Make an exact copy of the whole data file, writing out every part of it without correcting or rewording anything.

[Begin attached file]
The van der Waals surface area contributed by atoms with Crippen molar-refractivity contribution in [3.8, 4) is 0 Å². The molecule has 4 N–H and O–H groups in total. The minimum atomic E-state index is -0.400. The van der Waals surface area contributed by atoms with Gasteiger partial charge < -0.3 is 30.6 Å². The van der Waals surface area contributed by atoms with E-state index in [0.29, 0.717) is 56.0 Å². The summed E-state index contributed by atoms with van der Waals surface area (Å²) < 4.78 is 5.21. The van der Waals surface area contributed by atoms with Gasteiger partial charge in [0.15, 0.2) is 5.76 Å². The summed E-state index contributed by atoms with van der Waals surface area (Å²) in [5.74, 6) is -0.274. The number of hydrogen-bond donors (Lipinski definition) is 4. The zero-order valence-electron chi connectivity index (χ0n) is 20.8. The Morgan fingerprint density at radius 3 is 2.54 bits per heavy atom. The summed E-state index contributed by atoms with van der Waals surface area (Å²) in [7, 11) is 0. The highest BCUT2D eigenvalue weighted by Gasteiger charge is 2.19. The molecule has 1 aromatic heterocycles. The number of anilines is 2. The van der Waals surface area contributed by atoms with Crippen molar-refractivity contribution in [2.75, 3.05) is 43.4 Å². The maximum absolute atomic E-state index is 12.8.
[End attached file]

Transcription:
The van der Waals surface area contributed by atoms with Crippen molar-refractivity contribution in [3.8, 4) is 0 Å². The molecule has 4 N–H and O–H groups in total. The minimum atomic E-state index is -0.400. The van der Waals surface area contributed by atoms with Gasteiger partial charge < -0.3 is 30.6 Å². The van der Waals surface area contributed by atoms with E-state index in [0.29, 0.717) is 56.0 Å². The summed E-state index contributed by atoms with van der Waals surface area (Å²) < 4.78 is 5.21. The van der Waals surface area contributed by atoms with Gasteiger partial charge in [0.15, 0.2) is 5.76 Å². The summed E-state index contributed by atoms with van der Waals surface area (Å²) in [5.74, 6) is -0.274. The number of hydrogen-bond donors (Lipinski definition) is 4. The zero-order valence-electron chi connectivity index (χ0n) is 20.8. The Morgan fingerprint density at radius 3 is 2.54 bits per heavy atom. The summed E-state index contributed by atoms with van der Waals surface area (Å²) in [7, 11) is 0. The highest BCUT2D eigenvalue weighted by Gasteiger charge is 2.19. The molecule has 1 aromatic heterocycles. The number of anilines is 2. The van der Waals surface area contributed by atoms with Crippen molar-refractivity contribution in [2.75, 3.05) is 43.4 Å². The maximum absolute atomic E-state index is 12.8.